"German unity at state level is completed. The unity of the Germans …was not completed on October 3rd 1990, nor is it to this day". Chancellor Angela Merkel's characteristically terse statement in Kiel ahead of next week's 30th anniversary of the fall of the Berlin Wall registered the uneven experience of that legacy. November 9th 1989 ranks high on the register of world historical events, not only for its effects on Germans but on the wider Europe they shape and on the wider world too.
Most Germans say they are relatively happy with the outcome when polled, but there are marked differences between the west and east. Only 52 per cent of easterners are satisfied with how democracy is practised in the united Germany. Some 70 per cent believe decisions are made over easterners' heads, 70 per cent feel less protected against criminality, while 80 per cent are convinced west Germans have never acknowledged the dramatic adaptation required to survive after 1989. That is more understandable when it is recalled that one in two people in the east lost their jobs in the wave of privatisations, restructurings and sackings that followed as major German companies moved east.Those contrasts still show up in politics, social attitudes and mutual misapprehensions, even though younger generations are somewhat more hopeful.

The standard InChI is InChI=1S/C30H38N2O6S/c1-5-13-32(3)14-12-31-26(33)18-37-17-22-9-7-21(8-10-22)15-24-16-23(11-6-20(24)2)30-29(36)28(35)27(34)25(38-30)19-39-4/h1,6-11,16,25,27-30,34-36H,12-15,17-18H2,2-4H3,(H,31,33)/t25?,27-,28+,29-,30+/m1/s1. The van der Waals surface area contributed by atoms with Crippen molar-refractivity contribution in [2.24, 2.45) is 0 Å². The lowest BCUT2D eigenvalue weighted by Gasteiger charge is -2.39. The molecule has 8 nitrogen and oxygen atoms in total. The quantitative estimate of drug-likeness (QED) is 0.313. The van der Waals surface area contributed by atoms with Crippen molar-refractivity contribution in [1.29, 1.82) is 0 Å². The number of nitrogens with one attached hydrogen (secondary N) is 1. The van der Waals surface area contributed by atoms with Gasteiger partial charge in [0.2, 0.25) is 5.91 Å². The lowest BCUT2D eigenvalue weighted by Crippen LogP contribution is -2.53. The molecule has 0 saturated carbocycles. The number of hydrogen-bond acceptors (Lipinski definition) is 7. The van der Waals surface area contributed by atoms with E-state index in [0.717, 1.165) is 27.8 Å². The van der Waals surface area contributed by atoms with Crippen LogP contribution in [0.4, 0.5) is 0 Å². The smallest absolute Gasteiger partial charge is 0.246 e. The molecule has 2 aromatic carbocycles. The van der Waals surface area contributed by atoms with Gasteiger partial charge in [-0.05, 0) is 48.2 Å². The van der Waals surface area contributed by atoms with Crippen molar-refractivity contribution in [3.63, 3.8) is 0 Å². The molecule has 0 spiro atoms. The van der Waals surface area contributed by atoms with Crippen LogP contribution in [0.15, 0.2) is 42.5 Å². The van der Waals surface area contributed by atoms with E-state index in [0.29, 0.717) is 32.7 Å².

Germany's role in European integration is central to this reconfiguration and its overall shape has suited that state
Ireland supported the Germans when they sought European endorsement of a rapid unification in the months following November 9th 1989, first at the European Council in Strasbourg, despite British and French misgivings, and then in the Irish presidency of the council from January to June 1990.
Chancellor Helmut Kohl never forgot the support from then taoiseach Charles Haughey. It has been reciprocated through the Brexit crisis by Merkel, his successor as leader of the Christian Democrats, in her endorsement of the Irish position that Northern Ireland's peace process must be protected.
That Strasbourg council placed German unification "in the perspective of European integration". The undertaking led on to the Maastricht treaty of 1991 in which the goal of political union was adopted alongside plans for the euro as a common currency. That trade-off between German, French and other European interests endured and has proved resilient despite many intervening tensions and crises. It is once more tested by the UK's proposed departure from the EU and the resulting rebalancing of interests and preferences among the 27 member states.
Germany’s role in European integration is central to this reconfiguration and its overall shape has suited that state. But Germany too is challenged now to adjust to a more multipolar and fragmented world requiring greater sharing of its economic and political power at European level.